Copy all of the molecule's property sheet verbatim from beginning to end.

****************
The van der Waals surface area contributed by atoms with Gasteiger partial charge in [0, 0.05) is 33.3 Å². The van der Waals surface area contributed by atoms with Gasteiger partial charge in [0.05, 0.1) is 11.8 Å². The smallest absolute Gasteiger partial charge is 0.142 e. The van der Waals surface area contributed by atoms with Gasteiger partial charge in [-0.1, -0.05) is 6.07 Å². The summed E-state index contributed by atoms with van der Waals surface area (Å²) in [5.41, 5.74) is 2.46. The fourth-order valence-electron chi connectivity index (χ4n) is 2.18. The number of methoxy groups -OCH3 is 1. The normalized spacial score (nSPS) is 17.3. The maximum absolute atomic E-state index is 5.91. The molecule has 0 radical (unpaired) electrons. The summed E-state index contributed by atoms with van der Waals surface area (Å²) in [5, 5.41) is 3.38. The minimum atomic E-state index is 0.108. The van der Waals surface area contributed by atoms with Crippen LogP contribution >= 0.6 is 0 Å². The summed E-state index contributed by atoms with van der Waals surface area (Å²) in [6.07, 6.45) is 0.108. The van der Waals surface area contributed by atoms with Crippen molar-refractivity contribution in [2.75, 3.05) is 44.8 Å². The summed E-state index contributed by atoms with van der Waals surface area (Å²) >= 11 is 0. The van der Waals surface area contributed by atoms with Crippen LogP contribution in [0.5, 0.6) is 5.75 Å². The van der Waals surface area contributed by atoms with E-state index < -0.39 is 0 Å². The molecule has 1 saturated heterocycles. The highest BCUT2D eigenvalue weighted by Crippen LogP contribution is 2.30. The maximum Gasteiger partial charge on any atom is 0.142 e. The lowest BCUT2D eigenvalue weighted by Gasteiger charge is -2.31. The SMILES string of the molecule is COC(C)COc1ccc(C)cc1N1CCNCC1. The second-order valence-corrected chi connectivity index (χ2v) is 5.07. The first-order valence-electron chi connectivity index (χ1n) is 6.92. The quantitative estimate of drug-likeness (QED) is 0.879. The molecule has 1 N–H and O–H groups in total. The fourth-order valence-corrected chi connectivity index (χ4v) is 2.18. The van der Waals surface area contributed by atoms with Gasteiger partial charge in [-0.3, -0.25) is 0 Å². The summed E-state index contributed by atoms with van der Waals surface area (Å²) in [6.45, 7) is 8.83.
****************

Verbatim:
The van der Waals surface area contributed by atoms with Gasteiger partial charge in [0, 0.05) is 33.3 Å². The van der Waals surface area contributed by atoms with Gasteiger partial charge in [0.05, 0.1) is 11.8 Å². The smallest absolute Gasteiger partial charge is 0.142 e. The van der Waals surface area contributed by atoms with Gasteiger partial charge in [-0.1, -0.05) is 6.07 Å². The summed E-state index contributed by atoms with van der Waals surface area (Å²) in [5.41, 5.74) is 2.46. The fourth-order valence-electron chi connectivity index (χ4n) is 2.18. The number of methoxy groups -OCH3 is 1. The normalized spacial score (nSPS) is 17.3. The maximum absolute atomic E-state index is 5.91. The molecule has 0 radical (unpaired) electrons. The summed E-state index contributed by atoms with van der Waals surface area (Å²) in [5, 5.41) is 3.38. The minimum atomic E-state index is 0.108. The van der Waals surface area contributed by atoms with Crippen LogP contribution >= 0.6 is 0 Å². The summed E-state index contributed by atoms with van der Waals surface area (Å²) in [6.07, 6.45) is 0.108. The van der Waals surface area contributed by atoms with Crippen molar-refractivity contribution in [2.75, 3.05) is 44.8 Å². The summed E-state index contributed by atoms with van der Waals surface area (Å²) >= 11 is 0. The van der Waals surface area contributed by atoms with Crippen LogP contribution in [0.5, 0.6) is 5.75 Å². The van der Waals surface area contributed by atoms with E-state index < -0.39 is 0 Å². The molecule has 1 saturated heterocycles. The highest BCUT2D eigenvalue weighted by Crippen LogP contribution is 2.30. The maximum Gasteiger partial charge on any atom is 0.142 e. The lowest BCUT2D eigenvalue weighted by Gasteiger charge is -2.31. The SMILES string of the molecule is COC(C)COc1ccc(C)cc1N1CCNCC1. The second-order valence-corrected chi connectivity index (χ2v) is 5.07. The first-order valence-electron chi connectivity index (χ1n) is 6.92. The quantitative estimate of drug-likeness (QED) is 0.879. The molecule has 1 N–H and O–H groups in total. The fourth-order valence-corrected chi connectivity index (χ4v) is 2.18. The van der Waals surface area contributed by atoms with Gasteiger partial charge in [-0.3, -0.25) is 0 Å². The summed E-state index contributed by atoms with van der Waals surface area (Å²) in [6.45, 7) is 8.83.